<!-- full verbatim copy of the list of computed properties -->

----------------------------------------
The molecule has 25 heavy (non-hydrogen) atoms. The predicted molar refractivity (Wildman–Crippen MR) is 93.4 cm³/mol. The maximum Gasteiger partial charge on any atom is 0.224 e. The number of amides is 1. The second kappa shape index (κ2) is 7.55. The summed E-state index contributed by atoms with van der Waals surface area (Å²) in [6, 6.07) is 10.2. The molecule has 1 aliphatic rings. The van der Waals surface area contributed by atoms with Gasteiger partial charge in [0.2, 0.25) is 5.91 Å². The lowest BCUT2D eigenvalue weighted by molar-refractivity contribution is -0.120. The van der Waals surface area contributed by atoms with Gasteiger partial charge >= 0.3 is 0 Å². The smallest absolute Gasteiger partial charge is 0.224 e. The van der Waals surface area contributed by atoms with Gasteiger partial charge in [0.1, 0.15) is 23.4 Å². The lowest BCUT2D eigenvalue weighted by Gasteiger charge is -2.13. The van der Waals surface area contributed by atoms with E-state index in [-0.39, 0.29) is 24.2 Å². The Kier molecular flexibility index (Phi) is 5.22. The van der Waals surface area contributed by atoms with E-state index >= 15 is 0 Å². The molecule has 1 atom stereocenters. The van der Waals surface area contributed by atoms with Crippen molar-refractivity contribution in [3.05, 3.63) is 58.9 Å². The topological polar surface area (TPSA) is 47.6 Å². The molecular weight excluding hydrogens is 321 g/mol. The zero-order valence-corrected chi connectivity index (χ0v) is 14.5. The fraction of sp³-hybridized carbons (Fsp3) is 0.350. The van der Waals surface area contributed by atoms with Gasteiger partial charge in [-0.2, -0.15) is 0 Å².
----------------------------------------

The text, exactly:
The molecule has 25 heavy (non-hydrogen) atoms. The predicted molar refractivity (Wildman–Crippen MR) is 93.4 cm³/mol. The maximum Gasteiger partial charge on any atom is 0.224 e. The number of amides is 1. The second kappa shape index (κ2) is 7.55. The summed E-state index contributed by atoms with van der Waals surface area (Å²) in [6, 6.07) is 10.2. The molecule has 1 aliphatic rings. The van der Waals surface area contributed by atoms with Gasteiger partial charge in [0.2, 0.25) is 5.91 Å². The lowest BCUT2D eigenvalue weighted by molar-refractivity contribution is -0.120. The van der Waals surface area contributed by atoms with Gasteiger partial charge >= 0.3 is 0 Å². The smallest absolute Gasteiger partial charge is 0.224 e. The van der Waals surface area contributed by atoms with Gasteiger partial charge in [0.1, 0.15) is 23.4 Å². The lowest BCUT2D eigenvalue weighted by Gasteiger charge is -2.13. The van der Waals surface area contributed by atoms with E-state index in [-0.39, 0.29) is 24.2 Å². The Kier molecular flexibility index (Phi) is 5.22. The van der Waals surface area contributed by atoms with E-state index >= 15 is 0 Å². The molecule has 1 atom stereocenters. The van der Waals surface area contributed by atoms with Crippen molar-refractivity contribution in [3.05, 3.63) is 58.9 Å². The topological polar surface area (TPSA) is 47.6 Å². The molecular weight excluding hydrogens is 321 g/mol. The zero-order valence-corrected chi connectivity index (χ0v) is 14.5. The fraction of sp³-hybridized carbons (Fsp3) is 0.350. The van der Waals surface area contributed by atoms with Gasteiger partial charge in [-0.2, -0.15) is 0 Å².